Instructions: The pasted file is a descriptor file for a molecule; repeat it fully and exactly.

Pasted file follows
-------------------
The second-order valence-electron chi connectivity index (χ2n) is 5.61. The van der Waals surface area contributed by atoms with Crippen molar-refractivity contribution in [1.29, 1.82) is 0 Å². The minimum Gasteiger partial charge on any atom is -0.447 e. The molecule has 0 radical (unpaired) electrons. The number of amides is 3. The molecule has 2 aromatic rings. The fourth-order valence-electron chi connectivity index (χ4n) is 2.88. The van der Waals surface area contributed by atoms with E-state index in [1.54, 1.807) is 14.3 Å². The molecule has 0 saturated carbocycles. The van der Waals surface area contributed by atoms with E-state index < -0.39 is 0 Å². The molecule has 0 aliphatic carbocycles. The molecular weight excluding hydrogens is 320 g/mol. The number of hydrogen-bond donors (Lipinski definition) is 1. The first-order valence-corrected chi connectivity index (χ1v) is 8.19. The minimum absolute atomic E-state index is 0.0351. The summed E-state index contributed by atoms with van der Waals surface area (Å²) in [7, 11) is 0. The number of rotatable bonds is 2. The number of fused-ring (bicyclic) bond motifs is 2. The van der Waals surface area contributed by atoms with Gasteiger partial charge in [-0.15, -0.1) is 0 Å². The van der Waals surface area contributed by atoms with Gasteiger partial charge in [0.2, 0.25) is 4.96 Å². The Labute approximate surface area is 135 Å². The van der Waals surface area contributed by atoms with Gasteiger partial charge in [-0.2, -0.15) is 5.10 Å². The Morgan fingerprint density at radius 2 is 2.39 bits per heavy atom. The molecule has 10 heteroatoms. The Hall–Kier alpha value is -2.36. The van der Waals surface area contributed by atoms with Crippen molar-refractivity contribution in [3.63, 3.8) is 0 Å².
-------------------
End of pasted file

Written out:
The second-order valence-electron chi connectivity index (χ2n) is 5.61. The van der Waals surface area contributed by atoms with Crippen molar-refractivity contribution in [1.29, 1.82) is 0 Å². The minimum Gasteiger partial charge on any atom is -0.447 e. The molecule has 0 radical (unpaired) electrons. The number of amides is 3. The molecule has 2 aromatic rings. The fourth-order valence-electron chi connectivity index (χ4n) is 2.88. The van der Waals surface area contributed by atoms with E-state index in [1.54, 1.807) is 14.3 Å². The molecule has 0 saturated carbocycles. The van der Waals surface area contributed by atoms with E-state index < -0.39 is 0 Å². The molecule has 0 aliphatic carbocycles. The molecular weight excluding hydrogens is 320 g/mol. The number of hydrogen-bond donors (Lipinski definition) is 1. The first-order valence-corrected chi connectivity index (χ1v) is 8.19. The minimum absolute atomic E-state index is 0.0351. The summed E-state index contributed by atoms with van der Waals surface area (Å²) in [7, 11) is 0. The number of rotatable bonds is 2. The number of fused-ring (bicyclic) bond motifs is 2. The van der Waals surface area contributed by atoms with Gasteiger partial charge in [-0.15, -0.1) is 0 Å². The van der Waals surface area contributed by atoms with Gasteiger partial charge in [0.2, 0.25) is 4.96 Å². The Labute approximate surface area is 135 Å². The van der Waals surface area contributed by atoms with Gasteiger partial charge in [-0.2, -0.15) is 5.10 Å². The Morgan fingerprint density at radius 2 is 2.39 bits per heavy atom. The molecule has 10 heteroatoms. The Hall–Kier alpha value is -2.36. The van der Waals surface area contributed by atoms with Crippen molar-refractivity contribution in [3.63, 3.8) is 0 Å².